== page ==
Hartzler was expected to face a tough challenge from Hensley, the Cass County prosecutor. New 2012 boundaries expanded the district into central Missouri, including Boone County -- traditionally a strong county for Democrats.
With 100 percent of the precincts reporting, Hartzler had 177,095 votes to Hensley's 104,066, winning 60 percent to 35 percent.
The 4th District race was considered the most competitive of Missouri's eight House races.
"I've worked very hard to listen to the people and to fight for them," Hensley said. "And people know that."
Hartzler, 52, has been a reliable vote for Republican positions in the House. She campaigned on proposals to reduce the federal deficit and cut federal regulations, and she has argued repeatedly for increasing defense spending. Missouri's 4th District includes Whiteman AFB and Fort Leonard Wood.
Hensley, 53, campaigned on her experience as a lawyer and prosecutor. She hoped to draw Democratic votes in Columbia, home to the University of Missouri.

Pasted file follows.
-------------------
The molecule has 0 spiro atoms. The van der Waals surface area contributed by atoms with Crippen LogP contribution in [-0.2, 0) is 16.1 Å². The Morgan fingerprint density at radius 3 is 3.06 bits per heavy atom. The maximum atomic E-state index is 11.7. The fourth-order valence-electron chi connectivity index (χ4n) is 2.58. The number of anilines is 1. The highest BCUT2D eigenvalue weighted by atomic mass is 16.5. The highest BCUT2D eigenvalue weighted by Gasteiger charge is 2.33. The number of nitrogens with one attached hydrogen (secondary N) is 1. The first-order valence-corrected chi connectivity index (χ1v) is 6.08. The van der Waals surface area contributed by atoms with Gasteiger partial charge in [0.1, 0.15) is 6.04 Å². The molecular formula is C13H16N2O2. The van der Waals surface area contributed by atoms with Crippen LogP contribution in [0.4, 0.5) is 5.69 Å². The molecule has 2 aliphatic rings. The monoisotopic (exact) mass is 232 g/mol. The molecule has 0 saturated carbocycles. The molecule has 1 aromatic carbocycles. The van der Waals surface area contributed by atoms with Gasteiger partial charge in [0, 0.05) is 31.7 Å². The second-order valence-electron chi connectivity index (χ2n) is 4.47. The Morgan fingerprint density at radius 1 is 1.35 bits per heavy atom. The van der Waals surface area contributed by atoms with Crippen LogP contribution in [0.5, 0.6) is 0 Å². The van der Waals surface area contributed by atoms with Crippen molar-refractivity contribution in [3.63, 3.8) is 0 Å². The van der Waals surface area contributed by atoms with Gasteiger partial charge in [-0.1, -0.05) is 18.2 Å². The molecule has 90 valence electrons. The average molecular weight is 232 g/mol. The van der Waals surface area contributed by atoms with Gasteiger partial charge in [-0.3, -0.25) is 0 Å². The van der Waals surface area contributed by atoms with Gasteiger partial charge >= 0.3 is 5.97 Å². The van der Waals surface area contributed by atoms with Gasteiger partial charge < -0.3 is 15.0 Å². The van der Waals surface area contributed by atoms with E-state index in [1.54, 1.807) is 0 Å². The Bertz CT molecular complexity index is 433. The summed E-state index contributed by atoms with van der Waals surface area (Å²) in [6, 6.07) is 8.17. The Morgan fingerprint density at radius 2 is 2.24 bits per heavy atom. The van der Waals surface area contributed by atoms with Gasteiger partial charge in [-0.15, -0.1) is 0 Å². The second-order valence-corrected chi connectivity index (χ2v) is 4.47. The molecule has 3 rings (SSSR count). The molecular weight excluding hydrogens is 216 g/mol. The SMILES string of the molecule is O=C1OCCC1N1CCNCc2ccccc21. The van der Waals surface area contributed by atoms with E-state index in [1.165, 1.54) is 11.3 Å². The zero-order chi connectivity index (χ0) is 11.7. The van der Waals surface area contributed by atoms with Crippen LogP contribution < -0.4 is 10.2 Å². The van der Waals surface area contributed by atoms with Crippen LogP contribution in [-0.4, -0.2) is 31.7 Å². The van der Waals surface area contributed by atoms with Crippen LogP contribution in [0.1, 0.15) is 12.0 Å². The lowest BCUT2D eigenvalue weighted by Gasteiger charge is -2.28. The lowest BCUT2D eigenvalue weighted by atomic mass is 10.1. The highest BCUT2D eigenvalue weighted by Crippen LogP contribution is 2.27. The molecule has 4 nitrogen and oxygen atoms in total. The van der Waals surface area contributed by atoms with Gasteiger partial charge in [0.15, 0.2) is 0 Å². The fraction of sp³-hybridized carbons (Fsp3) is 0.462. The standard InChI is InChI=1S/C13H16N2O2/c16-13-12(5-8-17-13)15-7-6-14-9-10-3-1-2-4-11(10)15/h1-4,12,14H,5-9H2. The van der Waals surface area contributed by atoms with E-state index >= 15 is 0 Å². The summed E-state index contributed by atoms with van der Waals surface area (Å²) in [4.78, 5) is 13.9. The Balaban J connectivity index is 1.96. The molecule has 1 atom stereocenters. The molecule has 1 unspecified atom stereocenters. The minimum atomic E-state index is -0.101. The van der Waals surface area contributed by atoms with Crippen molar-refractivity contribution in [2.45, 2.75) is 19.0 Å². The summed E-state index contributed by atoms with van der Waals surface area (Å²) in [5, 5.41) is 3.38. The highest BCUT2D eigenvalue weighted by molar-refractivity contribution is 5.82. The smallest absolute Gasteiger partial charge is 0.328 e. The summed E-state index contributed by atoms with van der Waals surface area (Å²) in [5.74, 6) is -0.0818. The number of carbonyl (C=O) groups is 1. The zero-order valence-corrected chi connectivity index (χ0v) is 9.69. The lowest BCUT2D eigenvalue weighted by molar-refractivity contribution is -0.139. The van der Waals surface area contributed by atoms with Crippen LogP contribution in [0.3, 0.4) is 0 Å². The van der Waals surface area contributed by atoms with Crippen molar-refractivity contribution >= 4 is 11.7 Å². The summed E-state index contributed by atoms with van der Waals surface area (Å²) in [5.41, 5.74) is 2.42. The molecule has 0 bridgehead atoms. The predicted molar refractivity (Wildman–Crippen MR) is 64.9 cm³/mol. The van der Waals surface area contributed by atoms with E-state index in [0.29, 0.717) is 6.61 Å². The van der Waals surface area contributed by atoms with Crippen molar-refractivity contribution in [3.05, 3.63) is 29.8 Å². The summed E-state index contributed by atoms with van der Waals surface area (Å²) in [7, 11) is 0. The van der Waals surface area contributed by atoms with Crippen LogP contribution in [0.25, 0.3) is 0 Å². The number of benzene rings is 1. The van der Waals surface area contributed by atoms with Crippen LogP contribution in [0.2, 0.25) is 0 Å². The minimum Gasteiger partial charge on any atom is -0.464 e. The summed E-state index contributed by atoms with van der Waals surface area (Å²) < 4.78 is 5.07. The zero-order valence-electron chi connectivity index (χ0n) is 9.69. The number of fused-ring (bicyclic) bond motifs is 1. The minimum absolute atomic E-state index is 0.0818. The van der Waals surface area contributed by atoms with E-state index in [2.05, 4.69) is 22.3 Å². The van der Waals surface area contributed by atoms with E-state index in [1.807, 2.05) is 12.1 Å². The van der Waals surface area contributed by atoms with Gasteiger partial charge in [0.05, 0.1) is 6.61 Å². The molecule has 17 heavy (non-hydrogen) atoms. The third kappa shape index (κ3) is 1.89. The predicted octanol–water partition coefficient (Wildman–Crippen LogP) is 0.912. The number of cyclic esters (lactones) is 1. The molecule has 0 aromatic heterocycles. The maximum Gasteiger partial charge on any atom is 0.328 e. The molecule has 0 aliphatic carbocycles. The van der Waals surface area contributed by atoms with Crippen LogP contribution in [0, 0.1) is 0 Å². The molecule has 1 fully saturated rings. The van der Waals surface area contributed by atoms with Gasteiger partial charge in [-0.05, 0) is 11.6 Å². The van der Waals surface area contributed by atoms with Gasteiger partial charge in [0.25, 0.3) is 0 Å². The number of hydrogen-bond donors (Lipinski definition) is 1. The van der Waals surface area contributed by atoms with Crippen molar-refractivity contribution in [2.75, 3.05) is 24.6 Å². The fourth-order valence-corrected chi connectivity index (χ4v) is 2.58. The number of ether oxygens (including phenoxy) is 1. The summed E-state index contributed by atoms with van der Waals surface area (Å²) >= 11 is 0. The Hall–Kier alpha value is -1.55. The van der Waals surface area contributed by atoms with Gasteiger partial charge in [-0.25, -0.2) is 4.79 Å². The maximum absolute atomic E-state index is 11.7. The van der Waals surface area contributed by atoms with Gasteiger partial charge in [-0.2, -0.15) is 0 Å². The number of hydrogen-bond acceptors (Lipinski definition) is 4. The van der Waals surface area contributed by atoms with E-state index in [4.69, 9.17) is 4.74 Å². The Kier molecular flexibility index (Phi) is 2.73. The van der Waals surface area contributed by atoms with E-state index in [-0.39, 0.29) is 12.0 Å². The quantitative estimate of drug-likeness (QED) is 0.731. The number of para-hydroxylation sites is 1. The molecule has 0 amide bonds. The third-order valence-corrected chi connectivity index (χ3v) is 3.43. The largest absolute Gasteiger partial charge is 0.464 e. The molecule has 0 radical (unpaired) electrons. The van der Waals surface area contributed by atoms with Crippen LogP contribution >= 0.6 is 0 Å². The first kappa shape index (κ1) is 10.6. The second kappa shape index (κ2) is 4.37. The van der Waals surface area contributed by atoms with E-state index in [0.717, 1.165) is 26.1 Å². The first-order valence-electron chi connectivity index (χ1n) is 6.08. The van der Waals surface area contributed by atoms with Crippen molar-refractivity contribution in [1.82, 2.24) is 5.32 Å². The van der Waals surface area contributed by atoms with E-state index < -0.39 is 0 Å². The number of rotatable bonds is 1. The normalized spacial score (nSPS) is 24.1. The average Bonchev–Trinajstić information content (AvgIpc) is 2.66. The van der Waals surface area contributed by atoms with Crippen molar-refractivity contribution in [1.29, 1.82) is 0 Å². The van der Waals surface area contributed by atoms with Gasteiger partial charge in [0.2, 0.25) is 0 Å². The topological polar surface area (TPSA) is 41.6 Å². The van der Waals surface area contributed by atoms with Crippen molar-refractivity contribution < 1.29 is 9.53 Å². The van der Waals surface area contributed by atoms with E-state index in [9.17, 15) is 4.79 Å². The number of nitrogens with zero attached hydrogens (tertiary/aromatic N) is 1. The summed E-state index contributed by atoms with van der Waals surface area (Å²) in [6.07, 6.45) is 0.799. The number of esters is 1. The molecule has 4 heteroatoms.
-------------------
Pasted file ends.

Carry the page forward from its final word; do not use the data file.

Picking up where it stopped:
Hartzler was able to spend more on her race than Hensley. Through Oct. 17, Hartzler raised $1.35 million for her campaign, federal records showed, while Hensley had raised $790,501 through the same period.
It's the fourth time the two have faced each other for the House seat. Despite redistricting and a closer-than-expected 2010 result, Cleaver always was considered the favorite in his campaign for re-election.
With roughly half of the votes counted, Cleaver led by a 2-to-1 ratio.
The incumbent's financial problems were an issue in the race. Cleaver is being sued by Bank of America, which claims the former Kansas City mayor defaulted on a $1.5 million loan to buy a car wash. He has said the sale of the car wash is pending.
With 87 percent of precincts reporting, Graves led 65 percent to 32 percent.
Graves had dramatically more money to spend than Yarber.
The Democrat raised less than $60,000 through mid-October, while Graves collected more than $1.3 million.